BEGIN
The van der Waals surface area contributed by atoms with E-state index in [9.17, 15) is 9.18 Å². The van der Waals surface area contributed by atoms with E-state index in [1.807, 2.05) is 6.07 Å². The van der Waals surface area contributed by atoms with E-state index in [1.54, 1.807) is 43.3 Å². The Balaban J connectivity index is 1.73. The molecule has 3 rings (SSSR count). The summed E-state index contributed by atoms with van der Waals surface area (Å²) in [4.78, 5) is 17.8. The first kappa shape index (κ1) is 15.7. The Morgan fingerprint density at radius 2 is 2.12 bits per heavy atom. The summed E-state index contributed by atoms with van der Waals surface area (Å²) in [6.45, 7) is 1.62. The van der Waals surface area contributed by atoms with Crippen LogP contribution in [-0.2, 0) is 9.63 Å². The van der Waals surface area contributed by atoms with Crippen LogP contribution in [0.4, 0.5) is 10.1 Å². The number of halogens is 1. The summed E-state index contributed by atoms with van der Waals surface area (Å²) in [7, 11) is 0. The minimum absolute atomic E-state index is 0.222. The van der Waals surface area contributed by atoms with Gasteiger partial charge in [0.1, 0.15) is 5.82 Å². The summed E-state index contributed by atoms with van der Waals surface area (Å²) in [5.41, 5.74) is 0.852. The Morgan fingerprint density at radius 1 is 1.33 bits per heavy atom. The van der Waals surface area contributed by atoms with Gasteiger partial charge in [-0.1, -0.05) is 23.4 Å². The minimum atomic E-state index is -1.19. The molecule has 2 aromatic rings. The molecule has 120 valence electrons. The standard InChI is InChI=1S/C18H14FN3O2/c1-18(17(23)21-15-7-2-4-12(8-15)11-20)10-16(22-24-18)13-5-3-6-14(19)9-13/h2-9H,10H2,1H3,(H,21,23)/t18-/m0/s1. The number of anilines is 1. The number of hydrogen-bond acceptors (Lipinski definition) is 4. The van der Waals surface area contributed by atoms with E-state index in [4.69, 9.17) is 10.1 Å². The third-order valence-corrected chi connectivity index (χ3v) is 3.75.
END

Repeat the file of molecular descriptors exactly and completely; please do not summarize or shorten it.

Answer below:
The van der Waals surface area contributed by atoms with E-state index in [9.17, 15) is 9.18 Å². The van der Waals surface area contributed by atoms with E-state index in [1.807, 2.05) is 6.07 Å². The van der Waals surface area contributed by atoms with E-state index in [1.54, 1.807) is 43.3 Å². The Balaban J connectivity index is 1.73. The molecule has 3 rings (SSSR count). The summed E-state index contributed by atoms with van der Waals surface area (Å²) in [4.78, 5) is 17.8. The first kappa shape index (κ1) is 15.7. The Morgan fingerprint density at radius 2 is 2.12 bits per heavy atom. The summed E-state index contributed by atoms with van der Waals surface area (Å²) in [6.45, 7) is 1.62. The van der Waals surface area contributed by atoms with Crippen LogP contribution in [-0.2, 0) is 9.63 Å². The van der Waals surface area contributed by atoms with Crippen LogP contribution in [0.4, 0.5) is 10.1 Å². The number of halogens is 1. The summed E-state index contributed by atoms with van der Waals surface area (Å²) in [7, 11) is 0. The minimum absolute atomic E-state index is 0.222. The van der Waals surface area contributed by atoms with Gasteiger partial charge in [0.1, 0.15) is 5.82 Å². The summed E-state index contributed by atoms with van der Waals surface area (Å²) in [5.41, 5.74) is 0.852. The Morgan fingerprint density at radius 1 is 1.33 bits per heavy atom. The van der Waals surface area contributed by atoms with Gasteiger partial charge in [-0.1, -0.05) is 23.4 Å². The minimum atomic E-state index is -1.19. The molecule has 2 aromatic rings. The molecule has 120 valence electrons. The standard InChI is InChI=1S/C18H14FN3O2/c1-18(17(23)21-15-7-2-4-12(8-15)11-20)10-16(22-24-18)13-5-3-6-14(19)9-13/h2-9H,10H2,1H3,(H,21,23)/t18-/m0/s1. The number of anilines is 1. The number of hydrogen-bond acceptors (Lipinski definition) is 4. The van der Waals surface area contributed by atoms with E-state index in [4.69, 9.17) is 10.1 Å². The third-order valence-corrected chi connectivity index (χ3v) is 3.75.